I have to admit I wasn't sure how I felt about this one in advance. Julian seemed too much of a jerk hero when it came to how he was towards Melly. Don't get me wrong, I'm all about enemies to lovers, but prior to reading this one, I felt like his behavior against her was too much. And then on the flip side, from initial impressions I found Melly to be too immature for my tastes, so I wasn't sure how this one was going to work out for me. Luckily while both of those issues are there at the start of the book, they actually worked really well and made things more interesting as the book progressed. Melly has an outward immaturity, but an underlying core of steel showing there's much more than meets the eye to her. And Julian had reasons for being so much of a jerk, but when push came to shove he swallowed his pride and risked everything. So these "flaws" actually wound up enhancing the story in the end, and that's the best kind.
With the amazing tension, high stakes risk, and off the charts steam, this one should have easily been a five star read. Unfortunately the plot itself held it back from that perfect rating. While things felt high stakes with the risks against both Melly and Julian, there just didn't feel like there was a lot of forward momentum in the book. It just felt like it was all high stakes that were focused so much more on than the outcome. There was this whole build up that kept me on the edge of my seat, but the resolution kind of fizzled at the end. The entire book is spent wanting the villans to "get there's" but when that actually happens, well it was rushed and just overall wasn't satisfying enough after all that build up for me. I just wanted more from it, and that's why this one is a solid four star for me.
Overall while the resolution just wasn't enough for me, I enjoyed every other moment of this book. I read it in one sitting as I just couldn't put it down. Fans should be more than pleased with this latest installment in the Elder Races series as no one does enemies to lovers like Thea Harrison. No one.
First in a new fantasy series from the author of the Novels of the Half-Light City.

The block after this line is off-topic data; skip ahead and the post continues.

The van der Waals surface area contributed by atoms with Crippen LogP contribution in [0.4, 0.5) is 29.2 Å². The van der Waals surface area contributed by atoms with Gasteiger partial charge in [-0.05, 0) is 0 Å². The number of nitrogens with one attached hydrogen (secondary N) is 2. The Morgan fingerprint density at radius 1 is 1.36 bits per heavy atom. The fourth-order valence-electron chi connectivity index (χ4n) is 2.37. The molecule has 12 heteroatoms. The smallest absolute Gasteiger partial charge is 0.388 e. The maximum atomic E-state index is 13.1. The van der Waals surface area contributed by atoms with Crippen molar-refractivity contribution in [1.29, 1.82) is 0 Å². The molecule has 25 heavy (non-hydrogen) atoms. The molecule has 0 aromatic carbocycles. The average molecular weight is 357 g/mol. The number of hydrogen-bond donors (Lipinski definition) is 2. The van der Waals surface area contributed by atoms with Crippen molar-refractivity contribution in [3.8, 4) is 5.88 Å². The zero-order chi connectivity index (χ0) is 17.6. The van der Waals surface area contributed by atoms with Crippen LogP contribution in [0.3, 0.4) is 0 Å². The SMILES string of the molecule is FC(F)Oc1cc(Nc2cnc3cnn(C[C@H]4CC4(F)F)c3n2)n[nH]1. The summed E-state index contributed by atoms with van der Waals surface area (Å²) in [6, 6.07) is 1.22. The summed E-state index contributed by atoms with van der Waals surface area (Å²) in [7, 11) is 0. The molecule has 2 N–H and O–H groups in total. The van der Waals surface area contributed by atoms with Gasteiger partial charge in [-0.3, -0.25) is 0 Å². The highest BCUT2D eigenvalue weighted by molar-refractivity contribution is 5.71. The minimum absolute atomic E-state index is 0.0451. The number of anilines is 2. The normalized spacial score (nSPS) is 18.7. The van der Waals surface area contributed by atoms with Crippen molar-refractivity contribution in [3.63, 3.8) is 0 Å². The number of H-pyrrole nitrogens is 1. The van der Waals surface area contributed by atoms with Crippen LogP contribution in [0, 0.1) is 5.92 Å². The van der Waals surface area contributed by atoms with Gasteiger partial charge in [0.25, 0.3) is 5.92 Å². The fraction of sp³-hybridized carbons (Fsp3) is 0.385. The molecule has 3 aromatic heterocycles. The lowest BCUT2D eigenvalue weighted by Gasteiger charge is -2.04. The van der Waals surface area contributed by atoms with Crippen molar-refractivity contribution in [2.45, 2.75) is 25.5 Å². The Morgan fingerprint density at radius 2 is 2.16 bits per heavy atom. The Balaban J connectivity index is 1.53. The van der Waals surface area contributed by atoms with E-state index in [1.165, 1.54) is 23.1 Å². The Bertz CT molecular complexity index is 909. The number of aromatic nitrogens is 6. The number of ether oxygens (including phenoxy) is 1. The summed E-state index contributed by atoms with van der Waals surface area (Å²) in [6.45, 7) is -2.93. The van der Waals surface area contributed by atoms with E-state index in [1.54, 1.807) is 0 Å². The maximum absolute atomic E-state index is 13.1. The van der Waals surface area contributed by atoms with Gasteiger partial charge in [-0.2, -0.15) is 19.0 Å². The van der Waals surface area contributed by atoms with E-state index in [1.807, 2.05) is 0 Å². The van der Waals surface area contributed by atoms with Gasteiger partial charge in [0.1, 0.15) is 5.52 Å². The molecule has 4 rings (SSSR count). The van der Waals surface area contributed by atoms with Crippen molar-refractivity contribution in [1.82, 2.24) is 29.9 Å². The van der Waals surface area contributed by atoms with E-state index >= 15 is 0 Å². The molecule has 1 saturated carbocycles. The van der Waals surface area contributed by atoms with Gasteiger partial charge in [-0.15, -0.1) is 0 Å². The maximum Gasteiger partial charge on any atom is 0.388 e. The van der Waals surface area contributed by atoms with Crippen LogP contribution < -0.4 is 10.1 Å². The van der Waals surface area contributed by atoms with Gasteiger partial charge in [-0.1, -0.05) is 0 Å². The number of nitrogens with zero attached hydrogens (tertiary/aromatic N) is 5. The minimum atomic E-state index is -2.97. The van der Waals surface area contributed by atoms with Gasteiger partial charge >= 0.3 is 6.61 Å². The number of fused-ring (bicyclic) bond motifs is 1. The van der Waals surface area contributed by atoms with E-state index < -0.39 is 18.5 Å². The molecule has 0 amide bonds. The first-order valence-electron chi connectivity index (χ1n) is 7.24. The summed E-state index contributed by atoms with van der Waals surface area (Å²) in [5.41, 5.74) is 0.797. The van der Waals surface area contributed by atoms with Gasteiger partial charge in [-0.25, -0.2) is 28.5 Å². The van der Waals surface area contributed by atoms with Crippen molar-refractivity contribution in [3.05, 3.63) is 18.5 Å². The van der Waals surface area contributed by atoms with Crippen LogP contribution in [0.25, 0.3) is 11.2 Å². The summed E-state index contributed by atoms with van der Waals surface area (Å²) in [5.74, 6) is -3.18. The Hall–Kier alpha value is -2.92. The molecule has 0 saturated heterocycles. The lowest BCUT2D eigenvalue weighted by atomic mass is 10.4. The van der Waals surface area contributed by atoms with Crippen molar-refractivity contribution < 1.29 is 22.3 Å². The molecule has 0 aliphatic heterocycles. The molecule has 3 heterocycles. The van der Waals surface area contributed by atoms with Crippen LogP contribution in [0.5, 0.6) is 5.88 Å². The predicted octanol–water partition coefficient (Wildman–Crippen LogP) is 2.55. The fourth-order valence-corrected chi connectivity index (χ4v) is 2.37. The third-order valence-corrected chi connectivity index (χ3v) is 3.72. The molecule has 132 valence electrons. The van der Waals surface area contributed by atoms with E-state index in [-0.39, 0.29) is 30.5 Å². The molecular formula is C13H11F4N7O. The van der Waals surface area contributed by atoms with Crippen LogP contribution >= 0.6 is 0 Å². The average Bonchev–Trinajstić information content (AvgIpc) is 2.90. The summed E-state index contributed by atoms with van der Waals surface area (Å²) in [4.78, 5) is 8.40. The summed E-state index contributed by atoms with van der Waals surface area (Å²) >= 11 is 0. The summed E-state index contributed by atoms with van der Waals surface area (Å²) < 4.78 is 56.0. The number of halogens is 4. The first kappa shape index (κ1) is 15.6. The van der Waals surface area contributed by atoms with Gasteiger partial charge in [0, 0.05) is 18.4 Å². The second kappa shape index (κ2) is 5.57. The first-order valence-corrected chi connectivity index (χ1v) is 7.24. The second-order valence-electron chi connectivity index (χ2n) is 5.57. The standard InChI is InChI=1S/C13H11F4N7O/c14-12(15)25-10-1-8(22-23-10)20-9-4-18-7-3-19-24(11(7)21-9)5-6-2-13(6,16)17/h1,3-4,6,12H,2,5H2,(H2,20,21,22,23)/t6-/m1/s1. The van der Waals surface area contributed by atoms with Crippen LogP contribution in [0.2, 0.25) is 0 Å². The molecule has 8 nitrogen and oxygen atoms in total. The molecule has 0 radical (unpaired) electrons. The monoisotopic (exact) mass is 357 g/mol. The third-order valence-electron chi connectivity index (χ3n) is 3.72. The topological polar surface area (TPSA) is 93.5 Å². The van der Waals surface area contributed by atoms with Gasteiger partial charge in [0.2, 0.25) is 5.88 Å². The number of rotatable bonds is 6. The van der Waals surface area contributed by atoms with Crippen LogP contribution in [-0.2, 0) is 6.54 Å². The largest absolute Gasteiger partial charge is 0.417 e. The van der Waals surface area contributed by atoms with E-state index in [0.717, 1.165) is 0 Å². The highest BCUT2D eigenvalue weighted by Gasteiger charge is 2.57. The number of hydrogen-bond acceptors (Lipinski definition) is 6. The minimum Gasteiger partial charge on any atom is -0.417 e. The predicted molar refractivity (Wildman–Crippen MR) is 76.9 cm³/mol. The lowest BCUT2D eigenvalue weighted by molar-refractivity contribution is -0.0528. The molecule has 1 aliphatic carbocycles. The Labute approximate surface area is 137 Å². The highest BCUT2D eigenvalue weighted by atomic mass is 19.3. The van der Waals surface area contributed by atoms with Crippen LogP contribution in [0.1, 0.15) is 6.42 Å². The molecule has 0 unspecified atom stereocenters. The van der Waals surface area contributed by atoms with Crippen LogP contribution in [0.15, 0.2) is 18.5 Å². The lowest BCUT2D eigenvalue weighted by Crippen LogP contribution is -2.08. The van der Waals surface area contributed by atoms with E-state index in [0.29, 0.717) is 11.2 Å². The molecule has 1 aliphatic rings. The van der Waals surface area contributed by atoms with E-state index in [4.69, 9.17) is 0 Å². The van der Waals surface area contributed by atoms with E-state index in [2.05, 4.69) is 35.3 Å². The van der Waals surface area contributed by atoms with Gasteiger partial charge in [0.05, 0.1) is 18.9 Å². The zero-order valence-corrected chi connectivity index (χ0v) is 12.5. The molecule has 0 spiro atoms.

Entangled in a court ruled by tradition and intrigue, a young witch must come to terms with newfound power and desire—and a choice between loyalty and survival.…
The royal witches of Anglion have bowed to tradition for centuries. If a woman of royal blood manifests powers, she is immediately bound by rites of marriage. She will serve her lord by practicing the tamer magics of the earth—ensuring good harvests and predicting the weather. Any magic more dangerous is forbidden.
Lady Sophia Kendall, thirty-second in line to the throne, is only days away from finding out if she will be blessed—or perhaps cursed—with magic. When a vicious attack by Anglion’s ancient enemies leaves the kingdom in chaos, Sophia is forced to flee the court. Her protector by happenstance is Lieutenant Cameron Mackenzie, a member of the royal guard, raised all his life to be fiercely loyal to the Crown.
Then Sophia’s powers manifest stronger than she ever imagined they would, and Cameron and she are inextricably linked in the process. As a witch unbound by marriage rites, Sophia is not only a threat to the established order of her country, but is also a weapon for those who seek to destroy it. Faced with old secrets and new truths, she must decide if she will fight for her country or succumb to the delicious temptation of power.…
I have to admit that I'm sometimes leery of straight fantasy books due to the world building bogging things down. There's just typically too much to learn with all the very different world "rules" than ours from the start that I quickly lose interest. However, I really enjoyed M.J.'s Half Light series, so when I saw this new series, I knew I'd be giving it a try. I'm really glad that I did, and in fact I enjoyed this one so much it makes me want to be a bit more open to fantasy in the future just to make sure I don't miss really good reads like this one. There was just the right amount of world building to balance things out where I was intrigued and not left in the dark. Add in the yummy romance and the really interesting plot, I was hooked.
I do have to make mention a plot hole that is still sticking out to me. Since it happens early on I can talk about it without worrying about spoilers, but I'll still be a bit vague just in case. The Princess sends Sophie out with the royal guard with the implication that she had a bit of precognization. It just seemed like she sent Sophie out knowing there was some reason that she had to be out of the castle even if she didn't know why. But what bothers me is that the Princess then acted surprised/annoyed at the outcome of Sophie being out of the castle during the attack. I just felt it rang a bit false which frustrated me. That being said, I did read and ARC so perhaps that little tidbit will be fixed by the final version.